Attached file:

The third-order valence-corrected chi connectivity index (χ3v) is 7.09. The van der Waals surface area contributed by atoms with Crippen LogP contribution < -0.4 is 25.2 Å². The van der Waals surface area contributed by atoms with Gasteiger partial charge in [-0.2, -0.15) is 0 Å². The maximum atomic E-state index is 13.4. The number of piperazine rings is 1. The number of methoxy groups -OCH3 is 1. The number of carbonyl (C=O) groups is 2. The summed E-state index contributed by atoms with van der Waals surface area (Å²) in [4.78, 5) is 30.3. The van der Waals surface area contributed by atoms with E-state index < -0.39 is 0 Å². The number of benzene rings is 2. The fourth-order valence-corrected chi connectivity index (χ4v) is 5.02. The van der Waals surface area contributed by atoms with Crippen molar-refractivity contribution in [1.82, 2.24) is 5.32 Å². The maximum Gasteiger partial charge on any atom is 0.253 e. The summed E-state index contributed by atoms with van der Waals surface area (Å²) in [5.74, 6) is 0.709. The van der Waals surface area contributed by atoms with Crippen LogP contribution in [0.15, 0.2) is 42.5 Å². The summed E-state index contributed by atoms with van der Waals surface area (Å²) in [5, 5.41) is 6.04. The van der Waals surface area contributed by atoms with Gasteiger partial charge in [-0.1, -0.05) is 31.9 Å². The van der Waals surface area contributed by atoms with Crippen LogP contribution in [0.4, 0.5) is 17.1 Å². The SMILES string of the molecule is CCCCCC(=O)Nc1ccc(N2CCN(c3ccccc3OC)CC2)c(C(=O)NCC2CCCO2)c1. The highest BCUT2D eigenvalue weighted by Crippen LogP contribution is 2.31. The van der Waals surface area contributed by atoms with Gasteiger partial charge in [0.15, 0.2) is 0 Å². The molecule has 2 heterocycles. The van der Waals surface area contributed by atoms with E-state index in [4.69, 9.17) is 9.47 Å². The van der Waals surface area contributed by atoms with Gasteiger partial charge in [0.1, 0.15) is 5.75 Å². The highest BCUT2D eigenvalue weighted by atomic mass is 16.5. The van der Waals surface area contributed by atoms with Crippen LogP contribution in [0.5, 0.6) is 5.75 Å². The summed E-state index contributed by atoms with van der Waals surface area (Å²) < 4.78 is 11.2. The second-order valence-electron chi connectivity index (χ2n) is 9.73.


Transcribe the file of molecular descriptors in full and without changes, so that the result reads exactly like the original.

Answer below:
The third-order valence-corrected chi connectivity index (χ3v) is 7.09. The van der Waals surface area contributed by atoms with Crippen LogP contribution < -0.4 is 25.2 Å². The van der Waals surface area contributed by atoms with Gasteiger partial charge in [-0.2, -0.15) is 0 Å². The maximum atomic E-state index is 13.4. The number of piperazine rings is 1. The number of methoxy groups -OCH3 is 1. The number of carbonyl (C=O) groups is 2. The summed E-state index contributed by atoms with van der Waals surface area (Å²) in [4.78, 5) is 30.3. The van der Waals surface area contributed by atoms with E-state index < -0.39 is 0 Å². The number of benzene rings is 2. The fourth-order valence-corrected chi connectivity index (χ4v) is 5.02. The van der Waals surface area contributed by atoms with Crippen molar-refractivity contribution in [1.82, 2.24) is 5.32 Å². The maximum Gasteiger partial charge on any atom is 0.253 e. The summed E-state index contributed by atoms with van der Waals surface area (Å²) in [5.74, 6) is 0.709. The van der Waals surface area contributed by atoms with Crippen LogP contribution in [0.15, 0.2) is 42.5 Å². The summed E-state index contributed by atoms with van der Waals surface area (Å²) in [5, 5.41) is 6.04. The van der Waals surface area contributed by atoms with Gasteiger partial charge in [-0.1, -0.05) is 31.9 Å². The van der Waals surface area contributed by atoms with Crippen LogP contribution in [0.4, 0.5) is 17.1 Å². The SMILES string of the molecule is CCCCCC(=O)Nc1ccc(N2CCN(c3ccccc3OC)CC2)c(C(=O)NCC2CCCO2)c1. The highest BCUT2D eigenvalue weighted by Crippen LogP contribution is 2.31. The van der Waals surface area contributed by atoms with Gasteiger partial charge in [0.15, 0.2) is 0 Å². The molecule has 2 heterocycles. The van der Waals surface area contributed by atoms with E-state index in [4.69, 9.17) is 9.47 Å². The van der Waals surface area contributed by atoms with Gasteiger partial charge in [0.1, 0.15) is 5.75 Å². The highest BCUT2D eigenvalue weighted by atomic mass is 16.5. The van der Waals surface area contributed by atoms with Crippen LogP contribution in [0.5, 0.6) is 5.75 Å². The summed E-state index contributed by atoms with van der Waals surface area (Å²) < 4.78 is 11.2. The second-order valence-electron chi connectivity index (χ2n) is 9.73.